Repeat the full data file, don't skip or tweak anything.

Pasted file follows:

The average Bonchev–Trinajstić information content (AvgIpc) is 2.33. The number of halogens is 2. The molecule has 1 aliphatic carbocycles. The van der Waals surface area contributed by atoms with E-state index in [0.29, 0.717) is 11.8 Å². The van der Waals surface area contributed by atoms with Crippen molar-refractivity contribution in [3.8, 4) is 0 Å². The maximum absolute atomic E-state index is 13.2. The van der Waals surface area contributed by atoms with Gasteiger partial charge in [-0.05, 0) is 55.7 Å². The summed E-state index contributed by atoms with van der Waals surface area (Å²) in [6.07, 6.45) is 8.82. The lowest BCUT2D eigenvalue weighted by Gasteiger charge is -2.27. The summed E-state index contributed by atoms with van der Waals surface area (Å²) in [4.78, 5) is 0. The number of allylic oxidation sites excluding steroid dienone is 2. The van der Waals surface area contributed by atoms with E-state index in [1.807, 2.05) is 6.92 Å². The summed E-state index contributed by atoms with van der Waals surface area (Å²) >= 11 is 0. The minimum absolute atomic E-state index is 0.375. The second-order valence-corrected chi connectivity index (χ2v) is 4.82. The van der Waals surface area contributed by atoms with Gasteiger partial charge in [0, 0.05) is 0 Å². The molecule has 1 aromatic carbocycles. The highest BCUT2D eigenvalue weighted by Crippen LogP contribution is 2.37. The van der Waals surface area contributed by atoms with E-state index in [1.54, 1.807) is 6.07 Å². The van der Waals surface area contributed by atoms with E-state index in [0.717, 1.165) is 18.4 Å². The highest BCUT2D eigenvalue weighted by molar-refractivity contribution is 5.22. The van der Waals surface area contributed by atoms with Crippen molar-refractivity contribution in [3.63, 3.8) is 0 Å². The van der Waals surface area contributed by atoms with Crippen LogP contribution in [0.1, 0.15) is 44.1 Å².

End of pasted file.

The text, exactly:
The average Bonchev–Trinajstić information content (AvgIpc) is 2.33. The number of halogens is 2. The molecule has 1 aliphatic carbocycles. The van der Waals surface area contributed by atoms with E-state index in [0.29, 0.717) is 11.8 Å². The van der Waals surface area contributed by atoms with Crippen molar-refractivity contribution in [3.8, 4) is 0 Å². The maximum absolute atomic E-state index is 13.2. The van der Waals surface area contributed by atoms with Gasteiger partial charge in [-0.05, 0) is 55.7 Å². The summed E-state index contributed by atoms with van der Waals surface area (Å²) in [6.07, 6.45) is 8.82. The lowest BCUT2D eigenvalue weighted by Gasteiger charge is -2.27. The summed E-state index contributed by atoms with van der Waals surface area (Å²) in [4.78, 5) is 0. The number of allylic oxidation sites excluding steroid dienone is 2. The van der Waals surface area contributed by atoms with E-state index in [1.807, 2.05) is 6.92 Å². The summed E-state index contributed by atoms with van der Waals surface area (Å²) >= 11 is 0. The minimum absolute atomic E-state index is 0.375. The second-order valence-corrected chi connectivity index (χ2v) is 4.82. The van der Waals surface area contributed by atoms with Gasteiger partial charge in [0, 0.05) is 0 Å². The molecule has 1 aromatic carbocycles. The highest BCUT2D eigenvalue weighted by Crippen LogP contribution is 2.37. The van der Waals surface area contributed by atoms with E-state index in [1.54, 1.807) is 6.07 Å². The van der Waals surface area contributed by atoms with E-state index in [0.717, 1.165) is 18.4 Å². The highest BCUT2D eigenvalue weighted by molar-refractivity contribution is 5.22. The van der Waals surface area contributed by atoms with Crippen molar-refractivity contribution in [3.63, 3.8) is 0 Å². The van der Waals surface area contributed by atoms with Crippen LogP contribution in [0.1, 0.15) is 44.1 Å².